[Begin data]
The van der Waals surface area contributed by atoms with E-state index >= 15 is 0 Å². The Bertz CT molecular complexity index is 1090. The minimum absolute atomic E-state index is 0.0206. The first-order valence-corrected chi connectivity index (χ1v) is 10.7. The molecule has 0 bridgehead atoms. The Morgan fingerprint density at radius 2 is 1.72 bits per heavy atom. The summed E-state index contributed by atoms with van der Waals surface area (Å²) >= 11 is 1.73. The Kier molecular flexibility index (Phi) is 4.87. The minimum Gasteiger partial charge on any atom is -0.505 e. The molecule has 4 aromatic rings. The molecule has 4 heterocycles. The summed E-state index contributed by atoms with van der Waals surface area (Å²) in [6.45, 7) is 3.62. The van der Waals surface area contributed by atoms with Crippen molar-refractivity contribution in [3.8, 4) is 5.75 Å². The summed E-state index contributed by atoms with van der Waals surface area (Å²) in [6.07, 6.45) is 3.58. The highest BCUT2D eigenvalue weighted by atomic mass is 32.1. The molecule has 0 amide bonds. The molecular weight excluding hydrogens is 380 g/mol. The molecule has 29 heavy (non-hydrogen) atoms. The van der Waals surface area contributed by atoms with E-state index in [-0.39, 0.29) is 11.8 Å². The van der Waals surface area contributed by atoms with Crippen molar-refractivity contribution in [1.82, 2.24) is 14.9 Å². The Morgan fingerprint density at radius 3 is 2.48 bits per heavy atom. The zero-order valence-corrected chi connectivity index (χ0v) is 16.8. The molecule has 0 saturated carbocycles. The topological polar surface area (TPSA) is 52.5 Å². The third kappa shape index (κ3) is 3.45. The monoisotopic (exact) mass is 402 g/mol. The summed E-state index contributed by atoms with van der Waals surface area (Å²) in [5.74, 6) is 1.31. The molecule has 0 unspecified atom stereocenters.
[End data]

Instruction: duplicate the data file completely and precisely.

The van der Waals surface area contributed by atoms with E-state index >= 15 is 0 Å². The Bertz CT molecular complexity index is 1090. The minimum absolute atomic E-state index is 0.0206. The first-order valence-corrected chi connectivity index (χ1v) is 10.7. The molecule has 0 bridgehead atoms. The Morgan fingerprint density at radius 2 is 1.72 bits per heavy atom. The summed E-state index contributed by atoms with van der Waals surface area (Å²) >= 11 is 1.73. The Kier molecular flexibility index (Phi) is 4.87. The minimum Gasteiger partial charge on any atom is -0.505 e. The molecule has 4 aromatic rings. The molecule has 4 heterocycles. The summed E-state index contributed by atoms with van der Waals surface area (Å²) in [6.45, 7) is 3.62. The van der Waals surface area contributed by atoms with Crippen molar-refractivity contribution in [3.8, 4) is 5.75 Å². The summed E-state index contributed by atoms with van der Waals surface area (Å²) in [6.07, 6.45) is 3.58. The highest BCUT2D eigenvalue weighted by atomic mass is 32.1. The molecule has 0 amide bonds. The molecular weight excluding hydrogens is 380 g/mol. The molecule has 29 heavy (non-hydrogen) atoms. The van der Waals surface area contributed by atoms with E-state index in [-0.39, 0.29) is 11.8 Å². The van der Waals surface area contributed by atoms with Crippen molar-refractivity contribution in [1.82, 2.24) is 14.9 Å². The Morgan fingerprint density at radius 3 is 2.48 bits per heavy atom. The zero-order valence-corrected chi connectivity index (χ0v) is 16.8. The molecule has 0 saturated carbocycles. The topological polar surface area (TPSA) is 52.5 Å². The third kappa shape index (κ3) is 3.45. The monoisotopic (exact) mass is 402 g/mol. The summed E-state index contributed by atoms with van der Waals surface area (Å²) in [5.74, 6) is 1.31. The molecule has 0 unspecified atom stereocenters.